Interplay of Ku antigen and poly(ADP-ribose) polymerase-1 in the regulation of non homologous DNA-end joining

Title: Interplay of Ku antigen and poly(ADP-ribose) polymerase-1 in the regulation of non homologous DNA-end joining
Authors: Crawley, Clayton D
Date: 2009
Abstract: The detection and repair of double-stranded DNA breaks (DSBs) is crucial to the functioning of the cell and the integrity of the genome. In higher eukaryotes, the non-homologous end joining (NHEJ) pathway is the more widely used mechanism for repairing DSBs. The NHEJ pathway is initiated by the binding of Ku to the DSB. Ku is a ring-shaped heterodimer that binds to DNA with high affinity by threading the DNA through its central pore. Current models of the NHEJ pathway suggest that as repair proceeds, Ku is pushed to the interior of the DNA, away from the ends. According to these scenarios, upon repair of the break Ku would be trapped on the ligated DNA without a means of dissociating from the DNA once repair is completed. PARP1 is member of the poly(ADP-ribose) polymerase (PARP) enzyme family, and is believed to be involved in the resolution of DSBs. When active, PARP1 transfers and polymerizes ADP-ribose polymers to target nuclear proteins, which in turn, alters their activity. The enzymatic activity of PARP1 is stimulated by the binding of PARP1 to DNA breaks and strand interruptions. Recent work has suggested a functional interaction between Ku and PARP1 in DNA repair. Given reports that PARP1 can affect the affinity of Ku for DNA and the enzymatic role of PARP1, I have developed the hypothesis that PARP1 stimulates the release of Ku from DNA. My work in this thesis has shown that the release of Ku from DNA is dramatically accelerated by the addition of PARP1 under ADP-ribosylation permissive conditions. This release is dependent upon the enzymatic activity of PARP1 rather than the presence of PAR polymers. The PARP-mediated release of Ku from DNA is not dependent upon the presence of free ends as Ku was no longer detected on closed circular DNA after incubation with PARP1. PARP1 ADP-ribosylates three glutamate residues within the C-terminal SAP domain of the Ku70 subunit of the heterodimer, and mutation of these residues abrogates the effect of PARP1 on Ku. The ribosylation of Ku by PARP1 is necessary for an appropriate DNA damage response in vivo, as mutation of these residues resulted in an increased sensitivity to DNA damaging agents and a prolonged retention of Ku at repair sites. In addition to the deficiencies in responding to DNA damage the mutations resulted in dramatically reduced V(D)J recombination potential and defects in the formation of signal joints. The findings from the current study provide a novel and significant insight into the importance of ribosylation in regulating Ku function in DNA repair, and imply a further significance for ribosylation in regulating other roles of Ku.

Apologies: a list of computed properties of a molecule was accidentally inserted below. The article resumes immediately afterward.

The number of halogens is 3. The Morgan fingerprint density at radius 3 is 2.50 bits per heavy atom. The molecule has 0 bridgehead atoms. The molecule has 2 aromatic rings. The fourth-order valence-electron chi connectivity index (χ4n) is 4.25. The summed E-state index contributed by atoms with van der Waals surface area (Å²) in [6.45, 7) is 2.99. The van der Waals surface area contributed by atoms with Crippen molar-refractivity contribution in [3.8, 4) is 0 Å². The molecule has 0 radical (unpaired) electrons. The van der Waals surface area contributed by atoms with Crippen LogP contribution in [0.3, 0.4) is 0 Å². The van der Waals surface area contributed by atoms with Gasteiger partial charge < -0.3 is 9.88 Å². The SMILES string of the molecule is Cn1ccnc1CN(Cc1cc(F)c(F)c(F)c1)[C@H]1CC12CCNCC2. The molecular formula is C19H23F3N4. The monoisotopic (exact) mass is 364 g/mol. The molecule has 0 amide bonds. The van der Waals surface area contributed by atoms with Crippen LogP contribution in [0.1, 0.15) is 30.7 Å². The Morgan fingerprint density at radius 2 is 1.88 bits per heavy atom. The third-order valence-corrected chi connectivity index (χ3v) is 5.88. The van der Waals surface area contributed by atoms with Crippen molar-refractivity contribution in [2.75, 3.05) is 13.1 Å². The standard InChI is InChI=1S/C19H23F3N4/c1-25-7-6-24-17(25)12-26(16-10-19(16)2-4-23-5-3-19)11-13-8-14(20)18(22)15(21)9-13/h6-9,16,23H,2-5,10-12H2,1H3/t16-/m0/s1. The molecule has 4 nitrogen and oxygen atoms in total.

CollectionTh├Ęses, 1910 - 2010 // Theses, 1910 - 2010
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